What Preacher did was give me the bravery I needed to keep asking questions and continue my journey away from the Church. While it’s difficult to argue that its problems with organized religion or the concept of divinity offer much, if anything, new, what it did bring to the table was a unique attitude. It’s an attitude that appealed to me a great deal at that time and still does to a lesser degree. The way it proposed its problems not only simplified some of the complex ideas I was grappling with, but phrased them in a way that made the task seem worthwhile.
Let’s examine the problem of evil to pick out one example. I’d have to write papers on this and work through logic models years later in college, but this issue never made more sense to me than when I was reading about Jesse Custer or the Saint of Killers. This is the philosophical core of Jesse Custer’s quest to find God in Preacher. Jesse knows the world is filled with terrible events and people, so when he learns that there is a person who knows about it all, could stop it all, but has decided to take a hike instead… Well, there’s a reckoning to be had.
This argument was something I was never able to reconcile one I started to think about it and no teacher or role model in my life could ever offer an answer that felt half-satisfactory or altogether sincere. Having a problem isn’t the same as acting on it though. The easier path would still have been to ignore the issue and blame it all on free will or some other notion that didn’t really cover the topic.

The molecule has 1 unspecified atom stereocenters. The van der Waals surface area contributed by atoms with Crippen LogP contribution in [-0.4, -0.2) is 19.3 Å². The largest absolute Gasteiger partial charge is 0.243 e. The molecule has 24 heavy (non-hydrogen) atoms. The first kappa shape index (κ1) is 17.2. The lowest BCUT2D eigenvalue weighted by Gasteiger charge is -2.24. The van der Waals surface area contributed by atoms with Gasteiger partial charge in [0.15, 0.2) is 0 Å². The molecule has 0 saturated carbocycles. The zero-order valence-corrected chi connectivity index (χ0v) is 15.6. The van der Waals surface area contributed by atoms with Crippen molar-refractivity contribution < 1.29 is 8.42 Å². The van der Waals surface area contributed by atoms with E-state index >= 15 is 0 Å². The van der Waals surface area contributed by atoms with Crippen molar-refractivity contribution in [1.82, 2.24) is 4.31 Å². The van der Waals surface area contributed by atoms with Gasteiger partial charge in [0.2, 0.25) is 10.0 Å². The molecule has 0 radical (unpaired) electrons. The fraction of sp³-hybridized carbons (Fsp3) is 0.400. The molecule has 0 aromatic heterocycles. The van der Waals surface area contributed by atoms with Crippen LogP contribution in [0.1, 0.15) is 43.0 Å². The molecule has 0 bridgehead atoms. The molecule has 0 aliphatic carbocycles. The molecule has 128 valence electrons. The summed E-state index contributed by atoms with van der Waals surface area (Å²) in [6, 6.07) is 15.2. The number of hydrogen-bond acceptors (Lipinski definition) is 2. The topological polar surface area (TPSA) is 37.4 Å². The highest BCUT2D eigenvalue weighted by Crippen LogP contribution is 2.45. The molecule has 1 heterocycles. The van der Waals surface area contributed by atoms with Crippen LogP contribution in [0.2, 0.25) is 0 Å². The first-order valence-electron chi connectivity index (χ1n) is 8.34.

And then the characters of Preacher made it look downright heroic to quest after an answer to this question. How could you know about something evil, be capable of stopping something evil, and then refuse to do anything while still considering yourself to be good? They were three idjits ready to speak truth to power and demand answers from those who could help but refused. That’s a consistent theme throughout the book too. Even at its lowest points with villains like Jesus De Sade, the greatest evil in Preacher is those with power choosing to inflict or ignore harm.
Ennis and Dillon framed the question of evil in the form of a Western and gave the questioners the gusto and forthrightness of the very best cowboys. In the form of The Saint of Killers they created a man who had seen innocents suffer and die and been turned away from goodness forever by it, a man truly deserving his reckoning with God. Yet his story wasn’t particularly unique or legendary, it was just the brutal sort of tragedy that faces thousands, if not millions, of human beings on a daily basis. His dour grimace juxtaposed against God’s glowing form transformed the Lord almighty into the same sort of petty villain as Little Bill Daggett.
There are better essays and fiction exploring the question of evil than Preacher; I would read many of them later as I continued on this journey. Nothing I’ve found has quite the same heart as this comic when it comes to issues like this. It finds a way to place issues in grandiose Western terms to offer a thrilling story founded in this sort of questioning. That’s what I needed when I was 13 and looking for something to give me some comfort and to help me feel brave when I didn’t think I could talk to anyone else.
It’s why I’ll never stop loving Preacher.